In fact, most of the firms coming will have little to do with the Irish economy.

“The majority of firms that are coming as a result of Brexit are coming to continue to serve EU clients post-Brexit. So by their very nature they are most likely to be exporting financial services, rather than serving the domestic economy,” he says.

Insurance will be a bit different, but overall what the Central Bank has seen fits with what is already in the IFSC.

“A lot of it we are used to and familiar with, but there is more complexity coming in. Again, if we talk about the banking side and the investment firms, we are seeing more investment banking activity. We’ve had pieces of that before but not to the same extent that we have now.”

As a regulator the Central Bank is ready for it, he said.

“We’ve skilled up. We’ve got some support in terms of training and from consultants, we’ve recruited and we’ve used the expertise we have.”

That also means being able to draw from teams across Europe under the ECB umbrella, he said.

“So, it’s not solely what we have here, we’re part of the senior supervisory mechanism, we’re part of banking – overall banking supervision across the eurozone – and we work very closely with our colleagues in the ECB. So, whether a firm is situated in Frankfurt, or Paris, or Dublin, the supervision is the same. The skill set we have, we can draw on from the sense of the learning and methodologies we follow – there is a good deal of consistency.”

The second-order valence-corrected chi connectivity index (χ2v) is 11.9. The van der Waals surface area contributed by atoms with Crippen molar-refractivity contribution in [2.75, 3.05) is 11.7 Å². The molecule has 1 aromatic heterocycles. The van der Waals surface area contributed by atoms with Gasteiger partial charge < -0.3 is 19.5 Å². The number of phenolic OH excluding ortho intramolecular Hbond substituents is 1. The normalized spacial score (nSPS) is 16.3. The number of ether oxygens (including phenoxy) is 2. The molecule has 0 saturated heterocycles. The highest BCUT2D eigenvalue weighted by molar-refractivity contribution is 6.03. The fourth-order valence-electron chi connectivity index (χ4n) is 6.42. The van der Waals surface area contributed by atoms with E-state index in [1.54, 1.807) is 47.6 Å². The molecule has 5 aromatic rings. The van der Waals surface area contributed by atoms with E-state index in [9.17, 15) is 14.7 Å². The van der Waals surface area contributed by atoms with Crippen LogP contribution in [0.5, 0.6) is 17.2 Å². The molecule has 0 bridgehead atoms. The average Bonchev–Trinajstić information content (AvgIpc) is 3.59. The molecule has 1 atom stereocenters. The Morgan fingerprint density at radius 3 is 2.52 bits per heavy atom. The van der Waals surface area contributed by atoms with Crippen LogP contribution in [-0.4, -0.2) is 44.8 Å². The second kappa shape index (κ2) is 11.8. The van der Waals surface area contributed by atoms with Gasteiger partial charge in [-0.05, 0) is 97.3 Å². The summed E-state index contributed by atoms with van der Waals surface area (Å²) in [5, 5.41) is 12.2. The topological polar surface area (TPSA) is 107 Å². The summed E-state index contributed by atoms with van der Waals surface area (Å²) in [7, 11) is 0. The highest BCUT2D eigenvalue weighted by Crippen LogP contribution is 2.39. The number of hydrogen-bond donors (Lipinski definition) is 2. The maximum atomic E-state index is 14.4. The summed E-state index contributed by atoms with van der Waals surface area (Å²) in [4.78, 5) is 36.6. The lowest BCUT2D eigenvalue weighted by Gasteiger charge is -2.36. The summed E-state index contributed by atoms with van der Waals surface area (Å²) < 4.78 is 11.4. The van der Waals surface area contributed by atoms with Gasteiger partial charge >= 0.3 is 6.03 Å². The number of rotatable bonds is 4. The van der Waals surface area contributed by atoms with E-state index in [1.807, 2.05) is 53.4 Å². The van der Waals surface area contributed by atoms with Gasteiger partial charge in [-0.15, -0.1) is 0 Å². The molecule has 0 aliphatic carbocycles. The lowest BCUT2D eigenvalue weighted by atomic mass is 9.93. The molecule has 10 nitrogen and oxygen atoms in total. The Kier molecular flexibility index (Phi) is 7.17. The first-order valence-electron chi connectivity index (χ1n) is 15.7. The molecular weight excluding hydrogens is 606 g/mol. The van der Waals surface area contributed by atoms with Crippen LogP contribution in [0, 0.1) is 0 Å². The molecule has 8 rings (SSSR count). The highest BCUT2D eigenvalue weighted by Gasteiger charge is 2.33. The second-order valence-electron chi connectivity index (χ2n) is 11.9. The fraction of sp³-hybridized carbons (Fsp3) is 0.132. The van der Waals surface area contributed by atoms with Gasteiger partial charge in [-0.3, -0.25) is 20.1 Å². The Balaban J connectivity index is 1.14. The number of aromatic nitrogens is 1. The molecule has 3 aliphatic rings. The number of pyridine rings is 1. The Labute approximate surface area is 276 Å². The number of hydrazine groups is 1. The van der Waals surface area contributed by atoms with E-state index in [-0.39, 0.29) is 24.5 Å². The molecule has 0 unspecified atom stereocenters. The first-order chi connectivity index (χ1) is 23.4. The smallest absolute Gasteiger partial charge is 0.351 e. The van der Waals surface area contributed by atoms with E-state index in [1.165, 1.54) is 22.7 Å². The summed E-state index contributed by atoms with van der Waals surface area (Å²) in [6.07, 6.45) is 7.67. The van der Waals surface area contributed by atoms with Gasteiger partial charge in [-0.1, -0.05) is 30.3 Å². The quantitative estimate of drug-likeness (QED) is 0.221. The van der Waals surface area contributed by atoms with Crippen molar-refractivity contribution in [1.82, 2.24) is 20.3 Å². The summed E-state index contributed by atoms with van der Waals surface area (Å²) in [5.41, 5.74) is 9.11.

Even so, the deluge of applications from firms and executives seeking Central Bank authorisation to operate here has stretched capacity at the regulator.

“It’s not without its challenges. Overall, the Central Bank has done a really good job on Brexit – authorisation is only one aspect of that. But we’ve had to make some hard choices in order to do that – in terms of prioritising Brexit over other work that we might have done.”

Sibley accepts that this decision brings with it a risk that problems will be missed elsewhere in the system, but thinks things like less-frequent or extensive engagement than normal with some regulated entities was a choice that had to be made.

“That’s all been done in a very conscious way, not entirely without risk, but in a conscious way – weighing up the resource demand the risks associated with Brexit relative to some other risks and prioritised Brexit. We have finite resources both in terms of numbers and skills sets so, you know, you have to make those choices.”

Brexit necessarily dominates our conversations, as we move into the end game in what could yet be a very messy British exit from the EU.

As an Englishman settled here – Sibley’s wife and children are Irish, he describes himself as at home here, and he has no plans to ever leave the country – it’s an extraordinary time.

What does he make of it all?

“I have to be slightly careful. From a post perspective I’m apolitical, although it can be difficult to talk about Brexit and the politics of Brexit and maintain that stance,” he says.

“Personally, I am deeply saddened by it. I think it is entirely regrettable – albeit understandable in some respects. I think it is to the detriment of the UK and to the detriment of the EU and it’s really unfortunate that Ireland is going to suffer collateral damage as a result,” he says.